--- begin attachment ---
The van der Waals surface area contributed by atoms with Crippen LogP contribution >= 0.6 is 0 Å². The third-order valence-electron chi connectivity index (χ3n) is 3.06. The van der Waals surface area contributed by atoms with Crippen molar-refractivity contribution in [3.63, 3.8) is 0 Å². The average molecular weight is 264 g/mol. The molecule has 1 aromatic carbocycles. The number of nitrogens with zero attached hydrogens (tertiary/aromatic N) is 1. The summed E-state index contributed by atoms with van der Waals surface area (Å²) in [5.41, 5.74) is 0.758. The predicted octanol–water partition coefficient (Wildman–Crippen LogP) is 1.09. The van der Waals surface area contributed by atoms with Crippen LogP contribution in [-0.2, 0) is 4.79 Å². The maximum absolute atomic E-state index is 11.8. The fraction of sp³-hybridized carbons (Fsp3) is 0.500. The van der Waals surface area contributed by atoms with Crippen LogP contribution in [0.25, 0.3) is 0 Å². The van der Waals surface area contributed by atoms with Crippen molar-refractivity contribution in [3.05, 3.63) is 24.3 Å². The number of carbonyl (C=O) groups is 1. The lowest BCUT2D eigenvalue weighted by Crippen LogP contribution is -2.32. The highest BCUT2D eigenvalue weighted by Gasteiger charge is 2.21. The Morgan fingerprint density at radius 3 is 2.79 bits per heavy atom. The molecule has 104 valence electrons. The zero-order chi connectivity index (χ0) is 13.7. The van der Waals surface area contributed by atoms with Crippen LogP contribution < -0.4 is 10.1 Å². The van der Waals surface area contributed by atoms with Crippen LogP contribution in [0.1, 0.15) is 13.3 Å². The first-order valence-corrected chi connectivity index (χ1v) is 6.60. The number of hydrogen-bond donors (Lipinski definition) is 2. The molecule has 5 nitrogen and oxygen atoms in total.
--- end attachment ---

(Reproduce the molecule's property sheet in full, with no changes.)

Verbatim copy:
The van der Waals surface area contributed by atoms with Crippen LogP contribution >= 0.6 is 0 Å². The third-order valence-electron chi connectivity index (χ3n) is 3.06. The van der Waals surface area contributed by atoms with Crippen molar-refractivity contribution in [3.63, 3.8) is 0 Å². The average molecular weight is 264 g/mol. The molecule has 1 aromatic carbocycles. The number of nitrogens with zero attached hydrogens (tertiary/aromatic N) is 1. The summed E-state index contributed by atoms with van der Waals surface area (Å²) in [5.41, 5.74) is 0.758. The predicted octanol–water partition coefficient (Wildman–Crippen LogP) is 1.09. The van der Waals surface area contributed by atoms with Crippen LogP contribution in [-0.2, 0) is 4.79 Å². The maximum absolute atomic E-state index is 11.8. The fraction of sp³-hybridized carbons (Fsp3) is 0.500. The van der Waals surface area contributed by atoms with Crippen LogP contribution in [0.25, 0.3) is 0 Å². The van der Waals surface area contributed by atoms with Crippen molar-refractivity contribution in [3.05, 3.63) is 24.3 Å². The number of carbonyl (C=O) groups is 1. The lowest BCUT2D eigenvalue weighted by Crippen LogP contribution is -2.32. The highest BCUT2D eigenvalue weighted by Gasteiger charge is 2.21. The Morgan fingerprint density at radius 3 is 2.79 bits per heavy atom. The molecule has 104 valence electrons. The zero-order chi connectivity index (χ0) is 13.7. The van der Waals surface area contributed by atoms with Crippen LogP contribution < -0.4 is 10.1 Å². The van der Waals surface area contributed by atoms with Crippen LogP contribution in [0.1, 0.15) is 13.3 Å². The first-order valence-corrected chi connectivity index (χ1v) is 6.60. The number of hydrogen-bond donors (Lipinski definition) is 2. The molecule has 5 nitrogen and oxygen atoms in total.